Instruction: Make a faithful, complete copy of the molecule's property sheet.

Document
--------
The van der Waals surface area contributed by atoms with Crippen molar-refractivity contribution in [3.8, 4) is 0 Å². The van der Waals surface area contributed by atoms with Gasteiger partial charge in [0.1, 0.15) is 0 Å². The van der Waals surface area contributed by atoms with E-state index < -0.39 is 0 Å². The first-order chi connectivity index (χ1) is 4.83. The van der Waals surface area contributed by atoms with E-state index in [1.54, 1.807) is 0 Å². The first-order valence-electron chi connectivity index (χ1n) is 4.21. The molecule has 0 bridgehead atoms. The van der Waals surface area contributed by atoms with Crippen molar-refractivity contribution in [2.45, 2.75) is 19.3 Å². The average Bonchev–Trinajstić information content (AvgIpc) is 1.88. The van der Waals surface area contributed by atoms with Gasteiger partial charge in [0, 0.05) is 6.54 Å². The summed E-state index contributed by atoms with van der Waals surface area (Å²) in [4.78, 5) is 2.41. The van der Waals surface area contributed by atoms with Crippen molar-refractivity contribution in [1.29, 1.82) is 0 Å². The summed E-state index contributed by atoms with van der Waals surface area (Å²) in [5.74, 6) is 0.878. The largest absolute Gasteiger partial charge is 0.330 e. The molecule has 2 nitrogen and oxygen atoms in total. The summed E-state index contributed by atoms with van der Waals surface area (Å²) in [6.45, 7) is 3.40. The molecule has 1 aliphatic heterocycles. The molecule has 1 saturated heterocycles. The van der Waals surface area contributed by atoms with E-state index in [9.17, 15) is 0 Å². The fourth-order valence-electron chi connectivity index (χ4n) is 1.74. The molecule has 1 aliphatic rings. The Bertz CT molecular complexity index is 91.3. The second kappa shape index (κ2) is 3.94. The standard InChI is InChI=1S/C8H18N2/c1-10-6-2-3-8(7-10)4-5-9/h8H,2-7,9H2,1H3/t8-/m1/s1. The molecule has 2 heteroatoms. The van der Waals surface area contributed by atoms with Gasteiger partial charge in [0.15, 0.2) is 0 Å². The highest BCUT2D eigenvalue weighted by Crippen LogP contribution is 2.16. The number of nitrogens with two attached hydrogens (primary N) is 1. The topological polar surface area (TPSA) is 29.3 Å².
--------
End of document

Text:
The van der Waals surface area contributed by atoms with Crippen molar-refractivity contribution in [3.8, 4) is 0 Å². The van der Waals surface area contributed by atoms with Gasteiger partial charge in [0.1, 0.15) is 0 Å². The van der Waals surface area contributed by atoms with E-state index < -0.39 is 0 Å². The first-order chi connectivity index (χ1) is 4.83. The van der Waals surface area contributed by atoms with E-state index in [1.54, 1.807) is 0 Å². The first-order valence-electron chi connectivity index (χ1n) is 4.21. The molecule has 0 bridgehead atoms. The van der Waals surface area contributed by atoms with Crippen molar-refractivity contribution in [2.45, 2.75) is 19.3 Å². The average Bonchev–Trinajstić information content (AvgIpc) is 1.88. The van der Waals surface area contributed by atoms with Gasteiger partial charge in [0, 0.05) is 6.54 Å². The summed E-state index contributed by atoms with van der Waals surface area (Å²) in [4.78, 5) is 2.41. The van der Waals surface area contributed by atoms with Crippen molar-refractivity contribution in [1.29, 1.82) is 0 Å². The summed E-state index contributed by atoms with van der Waals surface area (Å²) in [5.74, 6) is 0.878. The largest absolute Gasteiger partial charge is 0.330 e. The molecule has 2 nitrogen and oxygen atoms in total. The summed E-state index contributed by atoms with van der Waals surface area (Å²) in [6.45, 7) is 3.40. The molecule has 1 aliphatic heterocycles. The molecule has 1 saturated heterocycles. The van der Waals surface area contributed by atoms with E-state index in [9.17, 15) is 0 Å². The fourth-order valence-electron chi connectivity index (χ4n) is 1.74. The molecule has 1 aliphatic rings. The Bertz CT molecular complexity index is 91.3. The second kappa shape index (κ2) is 3.94. The standard InChI is InChI=1S/C8H18N2/c1-10-6-2-3-8(7-10)4-5-9/h8H,2-7,9H2,1H3/t8-/m1/s1. The molecule has 2 heteroatoms. The van der Waals surface area contributed by atoms with Gasteiger partial charge in [0.15, 0.2) is 0 Å². The highest BCUT2D eigenvalue weighted by Crippen LogP contribution is 2.16. The number of nitrogens with two attached hydrogens (primary N) is 1. The topological polar surface area (TPSA) is 29.3 Å².